By Eddie Pipkin

I love reading the Houzz website for the latest in home decorating trends and landscaping.  Anybody reading this who knows me will find this revelation hysterical, because I know absolutely nothing about home decorating, have zero sense of style, and practice a strict laissez-faire attitude in the yard (weeds are people too).  But there is something compelling about the inspirational, optimistic way that Houzz website links home design with hospitality, and I was drawn to a recent article about the value of front porches.  It got me thinking about church entryways and what they say about who we are as a congregation.

The article that provoked this line of thought was entitled “10 Essentials for a Welcoming Front Porch,” and it laid out ideas for not only presenting an appealing face for the neighborhood, but also for creating space to comfortably interact with that neighborhood – a place to relax, socialize, and be a visible part of the community.  Not all of the suggestions for residential front porches carry over to application in an institutional church setting, but a surprising number of them do.

  • Before they even start listing their 10 things, the authors suggest beginning with a good cleaning: “Dust off cobwebs, sweep the floor and assess your furniture and accessories.” This is a great reminder that the first step in welcoming folks is to be sure that your entrance area is clean, clear of debris, and operational – no busted benches or broken sidewalks, half-dead potted plants, tattered signage, or worn-out welcome mats.  If you can’t do anything else, at least be sure your entrance areas are clean and safe.  Have a regular schedule for inspecting and sprucing these areas.  And, with all such items, this will only get done efficiently if it is one person’s specific, assigned responsibility.  Otherwise, everyone can assume somebody else is taking care of it, and come Sunday morning, that trip hazard’s still a trip hazard.
  • Plants. Somebody in your congregation has a green thumb.  They understand the power of flowers and other ornamental plants to create a soothing atmosphere.  Plants make any space more beautiful, more vibrant and alive.  Find the person with this gift, give them an adequate budget and work with them to develop a plan specific to your entrance context.  This applies both to the entrance of your property and the entrance to your building.  Nice plants show that people care about the facility.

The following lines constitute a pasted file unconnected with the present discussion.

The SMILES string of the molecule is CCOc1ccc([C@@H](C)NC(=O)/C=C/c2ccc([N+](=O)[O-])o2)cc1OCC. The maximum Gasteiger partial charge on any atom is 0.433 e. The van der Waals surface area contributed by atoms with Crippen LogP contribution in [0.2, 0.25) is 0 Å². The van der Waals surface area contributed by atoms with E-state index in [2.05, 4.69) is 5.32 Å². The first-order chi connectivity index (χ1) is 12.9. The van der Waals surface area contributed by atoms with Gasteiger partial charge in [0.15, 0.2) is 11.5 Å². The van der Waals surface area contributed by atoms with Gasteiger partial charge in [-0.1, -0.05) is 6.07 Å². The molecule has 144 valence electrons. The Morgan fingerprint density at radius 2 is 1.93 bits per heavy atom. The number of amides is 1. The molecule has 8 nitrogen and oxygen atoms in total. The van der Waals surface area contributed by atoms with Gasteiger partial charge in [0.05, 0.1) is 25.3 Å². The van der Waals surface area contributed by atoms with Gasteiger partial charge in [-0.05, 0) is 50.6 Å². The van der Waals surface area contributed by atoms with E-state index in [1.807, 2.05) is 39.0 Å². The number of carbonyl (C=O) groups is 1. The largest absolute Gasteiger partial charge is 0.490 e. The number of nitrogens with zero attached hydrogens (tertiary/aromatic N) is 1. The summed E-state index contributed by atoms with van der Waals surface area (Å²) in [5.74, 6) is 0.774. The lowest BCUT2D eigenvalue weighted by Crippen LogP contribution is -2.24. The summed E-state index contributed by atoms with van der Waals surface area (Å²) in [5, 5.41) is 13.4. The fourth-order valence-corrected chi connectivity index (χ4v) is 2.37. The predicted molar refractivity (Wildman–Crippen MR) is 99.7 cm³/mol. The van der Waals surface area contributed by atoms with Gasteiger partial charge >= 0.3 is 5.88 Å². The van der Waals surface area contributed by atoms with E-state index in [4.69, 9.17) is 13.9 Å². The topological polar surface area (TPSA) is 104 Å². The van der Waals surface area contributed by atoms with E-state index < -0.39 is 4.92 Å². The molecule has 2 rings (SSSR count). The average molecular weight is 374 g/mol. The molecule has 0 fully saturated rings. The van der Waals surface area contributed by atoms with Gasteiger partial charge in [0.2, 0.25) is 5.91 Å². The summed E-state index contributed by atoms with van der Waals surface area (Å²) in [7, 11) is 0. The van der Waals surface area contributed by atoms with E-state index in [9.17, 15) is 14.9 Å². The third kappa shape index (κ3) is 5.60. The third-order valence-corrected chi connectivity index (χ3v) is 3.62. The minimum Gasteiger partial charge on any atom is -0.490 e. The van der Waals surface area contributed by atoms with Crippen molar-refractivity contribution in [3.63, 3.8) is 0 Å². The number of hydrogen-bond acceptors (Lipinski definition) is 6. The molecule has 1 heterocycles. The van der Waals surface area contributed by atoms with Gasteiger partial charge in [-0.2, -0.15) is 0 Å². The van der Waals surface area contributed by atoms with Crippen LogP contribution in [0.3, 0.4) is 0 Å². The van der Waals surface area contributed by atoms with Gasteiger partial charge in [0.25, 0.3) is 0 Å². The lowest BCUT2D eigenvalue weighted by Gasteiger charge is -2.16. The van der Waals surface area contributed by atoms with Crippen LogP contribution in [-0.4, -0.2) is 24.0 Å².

• Doormats. They are both practical and decorative and even a way to enhance your vision statement.  Consider moving beyond the utilitarian function of the classic black industrial mat to something that gives an immediate clue as to who you are.  Either a generic message like “welcome” or “love” can clue people in, or you can invest in a custom mat that features your logo or mission statement or a key Bible verse.
  • Some place to sit and visit. If you have space, provide an opportunity for people to sit a spell and conversate.  There is a natural entrance and exit pattern to worship services and other gatherings that finds people milling about – encourage this natural tendency.  It’s a great way to promote connections and build community.  Whether benches, picnic tables, chairs and bistro tables, or even high-top tables with no chairs (designed for people to stand at with refreshments, etc.), create a social space and in doing so, communicate to people that you want them to linger.  Many newer churches create these spaces in large lobbies adjacent to their main worship areas, and all of these ideas apply to big lobbies as well, but even so, outside entrances are their own unique opportunities (and for older or smaller churches, sometimes the only or best alternative.)  These spaces are also separate from “fellowship halls” which are set apart and often not part of the natural flow of ingress and egress.  Create social-hanging out spaces where people naturally travel.